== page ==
Overall, it is a nice kit and I will be lending it to some friends to an upcoming backpacking trip.
Ottawa Lake is a campground that is so close to Milwaukee that I don't really go often enough. The campsite are nicely sized and sufficiently shady. The lake is great for swimming, though they do have e coli warnings frequently in the heat of summer. Hiking in the area is always nice, as it is part of the Kettle Moraine Southern Unit. I really have nothing bad to say about this campground, except that the cost of wood is too high.
As a Ranger for The Dyrt, I get products to test from time to time, this time I got to test the Beyond Clothing A9-U - Utility Mission Pant.
I'm not a military person, so I don't maybe have the background many of their target market has, but I do love to be outdoors, go backpacking, and hiking. These pants are made of a tough, heavy, ripstop nylon/cotton material. There are a plethora of pockets of various sizes. The waistband is adjustable with a heavy duty velcro, though I have noticed it doesn’t hold as well after a few washes.
The knees have gussets for movement, but for me they were too low and only helped a little. There are also a couple different spots with velcro on the legs to tighten the pants if needed.
These are really tough pants that will be able to take a ton of abuse. They are a bit warm, so they are best suited for cooler weather.
These were the cheapest pants that Beyond Clothing offered, at $194. Personally, that's way too much for pants. The material quality is high, the design is just good, but the price is much too high. Unless you have money to burn, there are cheaper options out there for the same or better quality. For most people, these are way too expensive to be worth it, even though they are good pants.
I've been going to Devil's River for as long as I can remember on Labor Day weekend. My grandparents used to have a permanent site there, and my family has continued to camp there since my grandparents' deaths. It is a nice campground, not far from Green Bay, in a nice area. The weekender sites have been made more level in the past few years and are pretty grassy with some trees.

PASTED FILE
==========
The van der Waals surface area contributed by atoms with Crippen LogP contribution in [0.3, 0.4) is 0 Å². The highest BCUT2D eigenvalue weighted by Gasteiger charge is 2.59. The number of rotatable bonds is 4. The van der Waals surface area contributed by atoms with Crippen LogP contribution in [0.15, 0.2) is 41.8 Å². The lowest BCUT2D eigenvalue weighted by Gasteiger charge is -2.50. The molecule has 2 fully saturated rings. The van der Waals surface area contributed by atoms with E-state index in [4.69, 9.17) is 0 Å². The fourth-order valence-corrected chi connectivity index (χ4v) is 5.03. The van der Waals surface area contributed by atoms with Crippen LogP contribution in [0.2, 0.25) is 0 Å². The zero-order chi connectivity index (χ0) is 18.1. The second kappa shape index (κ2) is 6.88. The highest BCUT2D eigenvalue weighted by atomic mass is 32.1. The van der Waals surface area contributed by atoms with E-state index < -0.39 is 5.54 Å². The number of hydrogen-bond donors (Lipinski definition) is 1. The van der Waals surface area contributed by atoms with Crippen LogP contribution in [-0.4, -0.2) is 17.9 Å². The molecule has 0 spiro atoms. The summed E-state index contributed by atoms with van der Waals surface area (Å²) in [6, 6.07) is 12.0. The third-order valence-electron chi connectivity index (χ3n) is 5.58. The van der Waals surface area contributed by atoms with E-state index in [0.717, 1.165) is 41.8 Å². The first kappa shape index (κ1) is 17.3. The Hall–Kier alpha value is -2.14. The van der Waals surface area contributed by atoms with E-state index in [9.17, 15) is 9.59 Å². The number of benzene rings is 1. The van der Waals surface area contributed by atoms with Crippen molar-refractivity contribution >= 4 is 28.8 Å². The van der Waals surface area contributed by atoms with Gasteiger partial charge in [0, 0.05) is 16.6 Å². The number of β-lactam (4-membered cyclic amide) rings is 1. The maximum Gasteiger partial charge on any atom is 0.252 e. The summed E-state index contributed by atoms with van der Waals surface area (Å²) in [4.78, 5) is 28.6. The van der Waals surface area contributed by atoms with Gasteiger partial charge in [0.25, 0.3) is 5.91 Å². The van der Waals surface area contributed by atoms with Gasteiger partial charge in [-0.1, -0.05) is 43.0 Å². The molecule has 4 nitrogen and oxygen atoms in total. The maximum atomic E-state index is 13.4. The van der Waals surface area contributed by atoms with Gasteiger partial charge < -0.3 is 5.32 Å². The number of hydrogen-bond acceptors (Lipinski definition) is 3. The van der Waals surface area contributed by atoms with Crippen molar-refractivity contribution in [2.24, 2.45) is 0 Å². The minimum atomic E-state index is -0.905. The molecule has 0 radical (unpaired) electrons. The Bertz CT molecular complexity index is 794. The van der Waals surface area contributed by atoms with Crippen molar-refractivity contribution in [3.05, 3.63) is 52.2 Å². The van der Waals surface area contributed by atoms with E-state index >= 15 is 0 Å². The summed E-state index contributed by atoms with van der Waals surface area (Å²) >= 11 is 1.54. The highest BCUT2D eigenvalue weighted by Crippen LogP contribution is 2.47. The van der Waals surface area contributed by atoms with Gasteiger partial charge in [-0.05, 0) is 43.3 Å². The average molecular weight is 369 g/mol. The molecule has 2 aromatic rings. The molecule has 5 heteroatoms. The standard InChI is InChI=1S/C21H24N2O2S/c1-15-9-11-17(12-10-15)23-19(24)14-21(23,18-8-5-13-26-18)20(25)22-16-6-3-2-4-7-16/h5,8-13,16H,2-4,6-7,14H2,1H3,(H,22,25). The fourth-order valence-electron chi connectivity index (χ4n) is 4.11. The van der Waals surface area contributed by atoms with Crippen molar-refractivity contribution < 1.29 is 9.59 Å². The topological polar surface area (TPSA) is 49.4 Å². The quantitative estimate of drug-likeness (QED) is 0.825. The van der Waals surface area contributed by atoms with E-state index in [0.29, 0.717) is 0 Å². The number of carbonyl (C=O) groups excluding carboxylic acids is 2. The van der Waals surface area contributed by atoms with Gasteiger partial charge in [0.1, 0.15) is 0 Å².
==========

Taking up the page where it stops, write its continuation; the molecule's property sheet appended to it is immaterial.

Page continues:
They removed the old small pool and installed a large swimming pond. It is a treated pond, so it is murky water, but the open space is nice for a swim on a hot day. The pond is full of clay at the bottom, with not much sand except for by the beach, so it isn't the best for walking, just swimming or floating.
The bathroom building is old, but mostly clean. The showers are in need of an upgrade. Some were out of order when we were there.
There is access to the river and the nearby Maribel Caves park is nice as well. This is a great campground to just relax at and play cards.
Being from Wisconsin, I have to own long underwear to really enjoy going outside in the winter. I've always found the stuff I had to be uncomfortable and hard to move around.
I wore these camping over Labor Day weekend when it got down into the mid-40s, and I was comfortable without any coat or outer layer. In the winter I would wear these under other appropriate clothing and I'm confident I'll be warm enough.
ColdPruf has better quality materials (not cotton) than the old stuff I have, and the fit is much better. There are excellent sizing charts and sizes for tall people, like myself. The fit is great. I could comfortably play sports or other activities in the Platinum II without any range of motion restrictions. It is tight enough fitting for a base layer (the modern name for long underwear), but not too tight.
The best part about ColdPruf is the value. You are getting very high quality, warm base layer for a great price. I would definitely say ColdPruf Platinum II is Ranger-worthy and can whole-heartedly recommend them.